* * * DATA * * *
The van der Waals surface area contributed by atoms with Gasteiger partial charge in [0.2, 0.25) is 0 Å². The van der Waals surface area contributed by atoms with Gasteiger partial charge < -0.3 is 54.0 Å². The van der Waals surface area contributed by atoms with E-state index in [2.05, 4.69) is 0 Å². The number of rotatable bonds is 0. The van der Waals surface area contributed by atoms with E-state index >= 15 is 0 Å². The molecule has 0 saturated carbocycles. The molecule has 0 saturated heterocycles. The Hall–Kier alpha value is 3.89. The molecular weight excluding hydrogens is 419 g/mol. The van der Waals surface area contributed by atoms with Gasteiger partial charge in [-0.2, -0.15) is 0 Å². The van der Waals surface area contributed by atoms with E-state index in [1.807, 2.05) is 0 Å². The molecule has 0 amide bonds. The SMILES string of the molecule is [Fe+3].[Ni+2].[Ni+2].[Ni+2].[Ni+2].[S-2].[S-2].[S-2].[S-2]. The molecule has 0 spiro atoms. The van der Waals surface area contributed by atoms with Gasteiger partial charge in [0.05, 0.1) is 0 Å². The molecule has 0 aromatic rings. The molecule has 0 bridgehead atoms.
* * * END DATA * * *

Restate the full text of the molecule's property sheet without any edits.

The van der Waals surface area contributed by atoms with Gasteiger partial charge in [0.2, 0.25) is 0 Å². The van der Waals surface area contributed by atoms with Gasteiger partial charge < -0.3 is 54.0 Å². The van der Waals surface area contributed by atoms with E-state index in [2.05, 4.69) is 0 Å². The number of rotatable bonds is 0. The van der Waals surface area contributed by atoms with E-state index >= 15 is 0 Å². The molecule has 0 saturated carbocycles. The molecule has 0 saturated heterocycles. The Hall–Kier alpha value is 3.89. The molecular weight excluding hydrogens is 419 g/mol. The van der Waals surface area contributed by atoms with Gasteiger partial charge in [-0.2, -0.15) is 0 Å². The van der Waals surface area contributed by atoms with E-state index in [1.807, 2.05) is 0 Å². The molecule has 0 amide bonds. The SMILES string of the molecule is [Fe+3].[Ni+2].[Ni+2].[Ni+2].[Ni+2].[S-2].[S-2].[S-2].[S-2]. The molecule has 0 spiro atoms. The van der Waals surface area contributed by atoms with Gasteiger partial charge in [0.05, 0.1) is 0 Å². The molecule has 0 aromatic rings. The molecule has 0 bridgehead atoms.